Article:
Thursday, April 12, 2007
It’s hard to buy fabric nowadays
The season of Lent is over and now I can buy fabric again.
I only fell off the wagon one time during Lent. For some insane reason, I thought I could go fabric shopping in Memphis with my daughter and her friend for them to start on quilts and not get any fabric at all for me.
I did okay the first two quilt shops we went in -- but the third one was where my downfall happened -- they had Olivia fabric.
Olivia is this very “sophisticated” little girl pig who loves ballet, dressing up, opera, her cat Edwin and her dog, whose name I seem to have forgotten.
I’ve read the Olivia stories to my granddaughters for many years now and when I saw the fabric with Olivia and her red sunglasses, well, I really didn’t fall off the wagon, I jumped with both feet! I bought six fat quarters! (Old quilter’s joke -- a fat quarter is not a body part!)
Easter is past now and Lent is over and once again, I can buy fabric. The only problem is that fabric is harder to buy than it used to be.
There are quite a few fabric and quilt shops in Memphis, but I don’t live there. The very nice fabric store in Oxford is for sale, as the owner is getting older and is not in great health anymore. But I don’t live in Oxford either, although it’s not as painful to go to Oxford as it is Memphis.
Now, one of the few reliable places to buy fabric locally is no longer going to sell fabric. It’s no longer “cost effective” to sell fabric for Wal-Mart, so they are discontinuing the fabric department, according to staff associates. The Wal-Mart in Olive Branch has already closed their fabric department and the ladies there say within three years all the Wal-Marts will have closed their fabric departments out.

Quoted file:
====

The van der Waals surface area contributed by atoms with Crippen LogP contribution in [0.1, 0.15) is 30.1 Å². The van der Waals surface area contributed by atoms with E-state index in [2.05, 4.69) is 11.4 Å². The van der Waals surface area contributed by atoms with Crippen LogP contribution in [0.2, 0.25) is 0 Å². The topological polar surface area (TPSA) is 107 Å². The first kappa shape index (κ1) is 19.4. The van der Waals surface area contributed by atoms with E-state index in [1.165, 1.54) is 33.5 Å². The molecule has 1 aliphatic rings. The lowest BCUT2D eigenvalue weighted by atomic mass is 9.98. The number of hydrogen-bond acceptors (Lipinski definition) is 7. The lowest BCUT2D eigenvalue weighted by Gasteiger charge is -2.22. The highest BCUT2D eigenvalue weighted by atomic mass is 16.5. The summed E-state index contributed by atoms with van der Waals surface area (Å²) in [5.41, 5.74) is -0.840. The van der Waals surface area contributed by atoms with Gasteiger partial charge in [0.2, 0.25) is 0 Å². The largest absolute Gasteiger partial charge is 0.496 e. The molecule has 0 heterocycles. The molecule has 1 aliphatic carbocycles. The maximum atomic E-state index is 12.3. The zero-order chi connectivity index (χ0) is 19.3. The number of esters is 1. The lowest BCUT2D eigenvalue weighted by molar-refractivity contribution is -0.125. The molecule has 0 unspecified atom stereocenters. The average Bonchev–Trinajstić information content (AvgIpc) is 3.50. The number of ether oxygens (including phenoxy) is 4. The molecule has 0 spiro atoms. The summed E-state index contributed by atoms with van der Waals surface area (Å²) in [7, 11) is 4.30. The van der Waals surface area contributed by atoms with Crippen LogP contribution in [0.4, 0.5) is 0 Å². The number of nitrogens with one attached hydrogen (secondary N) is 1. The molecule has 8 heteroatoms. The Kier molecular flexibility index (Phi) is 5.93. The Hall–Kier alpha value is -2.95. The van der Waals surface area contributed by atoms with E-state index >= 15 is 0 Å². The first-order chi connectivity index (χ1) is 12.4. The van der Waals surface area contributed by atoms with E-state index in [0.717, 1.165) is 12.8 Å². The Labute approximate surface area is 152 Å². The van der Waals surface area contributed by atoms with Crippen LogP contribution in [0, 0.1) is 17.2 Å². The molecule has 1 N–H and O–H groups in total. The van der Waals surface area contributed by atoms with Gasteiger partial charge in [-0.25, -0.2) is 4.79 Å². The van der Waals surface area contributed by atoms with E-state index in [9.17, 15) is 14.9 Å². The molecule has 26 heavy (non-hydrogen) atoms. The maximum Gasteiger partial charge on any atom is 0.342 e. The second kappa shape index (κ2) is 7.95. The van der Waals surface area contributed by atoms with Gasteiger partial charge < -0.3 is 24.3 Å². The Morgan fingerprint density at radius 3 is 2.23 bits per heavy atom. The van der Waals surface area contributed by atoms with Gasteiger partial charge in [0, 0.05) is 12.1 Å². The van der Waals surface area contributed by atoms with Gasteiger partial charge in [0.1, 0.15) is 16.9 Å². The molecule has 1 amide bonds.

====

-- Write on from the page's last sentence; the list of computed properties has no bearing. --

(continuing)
It’s not “cost effective” -- which means that what customers want to buy it not as important as how much money you make in the long run.
There are many rural communities around the South where Wal-Mart is the only place that sells fabric. What are those of us who live in those communities supposed to do?
My youngest granddaughter is fascinated with weaving -- maybe I can encourage that habit and before much longer she can weave me all the fabric I need? Nah, I don’t see that happening anytime soon.
Quilting is again one of the fastest growing “hobbies” in the country. There are shows popping up all over DIY television on sewing clothing and home furnishings -- all of this requires one very important item -- fabric! But selling fabric is not “cost effective” for some stores. So, where are the thousands of us who sew supposed to get fabric?
Maybe having Gremlin get busy weaving is not such a bad idea after all?
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